'Mizhi' is an atrocious piece of film making that would make you wonder if everything is indeed right with the world. It's a losing bet all the way, that makes it seem like it has a very valid social statement to make, but on the contrary ends up doing something else.
The film revolves around a nameless, deranged woman who wanders into a fictional village by the name of Ithikkara. Within moments, she has the men folks making advances on her, and night after night she is raped as if there is no tomorrow. When she ends up roaming the streets fully pregnant, the village waits with bated breath to find out who the father of her child is.
Thus 'Mizhi' intends to talk of the grave offences committed towards women in the society, but turns out to be one of those exploitative films that put up some skin on show. Enter Susheela (Sona Heiden), a quarry worker with too many studs on her ears and her hair dyed a golden brown, who takes the battered girl under her wings. Susheela is a woman with a golden heart, but you cannot really blame the audience if she ends up mere eye candy.
As if having Susheela around wasn't enough, along sashays in Vasanthi, a money lender who has no purpose whatsoever in the tale, except the clothes that she has worn for her scenes. She roams around in a lungi and blouse, much like Susheela does, and together they ensure that the whistles and catcalls are all intact.
What is funnier is the way the story moves forward. There are quite a few men around who would love to have their way with the poor girl, and you are made to wait until each one of them has fulfilled his desire. How many scenes in a film would you expect to be marked off to portray abuse? 'Mizhi' would betray all your expectations and leave you squirming in your seats.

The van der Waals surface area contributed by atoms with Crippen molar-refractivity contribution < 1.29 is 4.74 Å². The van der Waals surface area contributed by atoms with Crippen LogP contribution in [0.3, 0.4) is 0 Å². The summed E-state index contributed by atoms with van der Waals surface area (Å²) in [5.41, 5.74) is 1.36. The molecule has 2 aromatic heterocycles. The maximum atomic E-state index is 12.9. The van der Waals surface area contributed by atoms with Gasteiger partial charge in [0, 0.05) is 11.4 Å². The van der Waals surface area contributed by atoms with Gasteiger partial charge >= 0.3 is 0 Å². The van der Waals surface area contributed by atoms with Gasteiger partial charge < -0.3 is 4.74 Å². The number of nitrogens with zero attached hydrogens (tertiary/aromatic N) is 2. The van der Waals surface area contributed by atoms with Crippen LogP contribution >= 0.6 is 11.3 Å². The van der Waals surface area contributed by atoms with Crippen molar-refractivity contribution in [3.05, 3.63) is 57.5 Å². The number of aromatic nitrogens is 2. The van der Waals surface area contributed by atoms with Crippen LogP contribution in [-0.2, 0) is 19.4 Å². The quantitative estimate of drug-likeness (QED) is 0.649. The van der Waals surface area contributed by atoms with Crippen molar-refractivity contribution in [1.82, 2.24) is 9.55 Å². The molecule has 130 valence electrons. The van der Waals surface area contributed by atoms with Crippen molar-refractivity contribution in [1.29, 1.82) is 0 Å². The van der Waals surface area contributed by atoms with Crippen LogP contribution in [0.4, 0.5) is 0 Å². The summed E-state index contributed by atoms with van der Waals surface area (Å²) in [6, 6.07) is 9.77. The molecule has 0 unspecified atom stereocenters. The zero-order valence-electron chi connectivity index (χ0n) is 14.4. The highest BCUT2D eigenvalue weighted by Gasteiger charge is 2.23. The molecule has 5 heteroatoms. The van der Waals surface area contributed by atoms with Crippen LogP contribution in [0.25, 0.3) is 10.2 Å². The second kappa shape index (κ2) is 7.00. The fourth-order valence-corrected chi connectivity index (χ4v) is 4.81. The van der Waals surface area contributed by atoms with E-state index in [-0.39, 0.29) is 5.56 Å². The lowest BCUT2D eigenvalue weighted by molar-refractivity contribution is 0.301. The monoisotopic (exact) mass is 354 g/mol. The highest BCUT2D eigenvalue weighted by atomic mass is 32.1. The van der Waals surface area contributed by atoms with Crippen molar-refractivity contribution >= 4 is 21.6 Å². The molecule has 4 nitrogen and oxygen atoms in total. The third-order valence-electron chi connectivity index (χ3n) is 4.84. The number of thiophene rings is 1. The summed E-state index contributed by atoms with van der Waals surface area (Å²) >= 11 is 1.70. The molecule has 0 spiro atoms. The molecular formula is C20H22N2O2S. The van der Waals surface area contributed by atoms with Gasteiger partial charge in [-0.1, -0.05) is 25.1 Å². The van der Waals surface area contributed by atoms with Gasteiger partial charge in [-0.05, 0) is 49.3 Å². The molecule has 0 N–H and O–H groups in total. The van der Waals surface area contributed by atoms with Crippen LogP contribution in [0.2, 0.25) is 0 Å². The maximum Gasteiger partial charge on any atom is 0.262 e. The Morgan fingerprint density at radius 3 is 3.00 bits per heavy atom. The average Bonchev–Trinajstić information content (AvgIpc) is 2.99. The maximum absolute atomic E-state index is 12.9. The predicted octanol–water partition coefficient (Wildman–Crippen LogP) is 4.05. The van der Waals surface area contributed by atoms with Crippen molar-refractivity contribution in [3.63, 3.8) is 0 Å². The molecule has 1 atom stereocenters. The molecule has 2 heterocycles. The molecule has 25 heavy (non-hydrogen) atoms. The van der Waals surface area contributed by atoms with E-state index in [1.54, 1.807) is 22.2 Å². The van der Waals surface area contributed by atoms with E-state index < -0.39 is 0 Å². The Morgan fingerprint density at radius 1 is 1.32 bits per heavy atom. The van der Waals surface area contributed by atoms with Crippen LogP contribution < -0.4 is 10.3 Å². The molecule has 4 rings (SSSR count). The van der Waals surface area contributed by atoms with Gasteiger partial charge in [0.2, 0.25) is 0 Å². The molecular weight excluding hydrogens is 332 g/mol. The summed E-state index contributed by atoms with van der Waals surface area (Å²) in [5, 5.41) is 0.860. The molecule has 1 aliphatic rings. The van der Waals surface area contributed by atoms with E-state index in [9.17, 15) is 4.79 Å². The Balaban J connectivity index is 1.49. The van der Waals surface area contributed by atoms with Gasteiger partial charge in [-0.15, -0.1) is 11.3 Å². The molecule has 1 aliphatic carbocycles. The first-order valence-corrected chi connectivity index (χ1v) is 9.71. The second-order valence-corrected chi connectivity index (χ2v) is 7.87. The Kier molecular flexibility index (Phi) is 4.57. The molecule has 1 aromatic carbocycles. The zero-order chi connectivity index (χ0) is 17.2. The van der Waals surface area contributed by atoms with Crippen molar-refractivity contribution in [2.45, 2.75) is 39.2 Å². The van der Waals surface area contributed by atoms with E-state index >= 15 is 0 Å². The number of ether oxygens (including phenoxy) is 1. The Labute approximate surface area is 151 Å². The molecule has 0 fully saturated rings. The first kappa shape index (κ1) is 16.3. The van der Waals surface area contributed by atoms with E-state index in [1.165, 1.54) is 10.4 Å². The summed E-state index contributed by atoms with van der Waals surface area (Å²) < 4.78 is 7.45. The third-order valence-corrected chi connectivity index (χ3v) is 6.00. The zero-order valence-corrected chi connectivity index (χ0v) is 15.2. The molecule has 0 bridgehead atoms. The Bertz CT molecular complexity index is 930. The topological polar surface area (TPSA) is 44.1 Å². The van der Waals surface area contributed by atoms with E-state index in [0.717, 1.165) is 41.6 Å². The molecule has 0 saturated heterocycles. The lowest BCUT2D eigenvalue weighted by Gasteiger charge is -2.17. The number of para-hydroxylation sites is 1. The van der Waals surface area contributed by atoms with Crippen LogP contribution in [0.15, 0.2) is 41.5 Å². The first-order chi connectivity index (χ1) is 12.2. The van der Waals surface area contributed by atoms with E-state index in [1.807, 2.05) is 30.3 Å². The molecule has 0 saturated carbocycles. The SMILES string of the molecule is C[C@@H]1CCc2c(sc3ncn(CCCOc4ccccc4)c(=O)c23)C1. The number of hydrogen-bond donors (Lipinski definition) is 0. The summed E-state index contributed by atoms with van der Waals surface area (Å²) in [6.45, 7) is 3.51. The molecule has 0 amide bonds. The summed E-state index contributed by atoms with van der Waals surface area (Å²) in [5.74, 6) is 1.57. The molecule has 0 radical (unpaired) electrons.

What's more? There is even a romantic thread that is drawn into this miserable mess, and you have a school teacher (Sudheesh) falling in love with the girl. Lost in love, he starts singing a song while in the classroom, and his students conclude that he is nuts.
There are the good Samaritans around as well, with Susheela leading the pack. A hotel help (Biyon) is traumatized by what the girl has been going through, and lends her help as and when he can. There is a landlady (Seema G Nair), who feels sympathetic towards her, while her manager is least pleased with her concerns.
The acting is unbelievable, especially that of a few new comers who have facial expressions quite similar to that of a cardboard cutout. The dubbing is even worse, with the dialogues streaming out minutes after the lips have uttered them. It would be quite an understatement to state that the technicalities are nothing short of dismal.
'Mizhi' has a hundred factors working against it. Muddled, inert and manipulative it's the kind of a film that I wouldn't dare touch with a barge pole. That is, if I had a choice.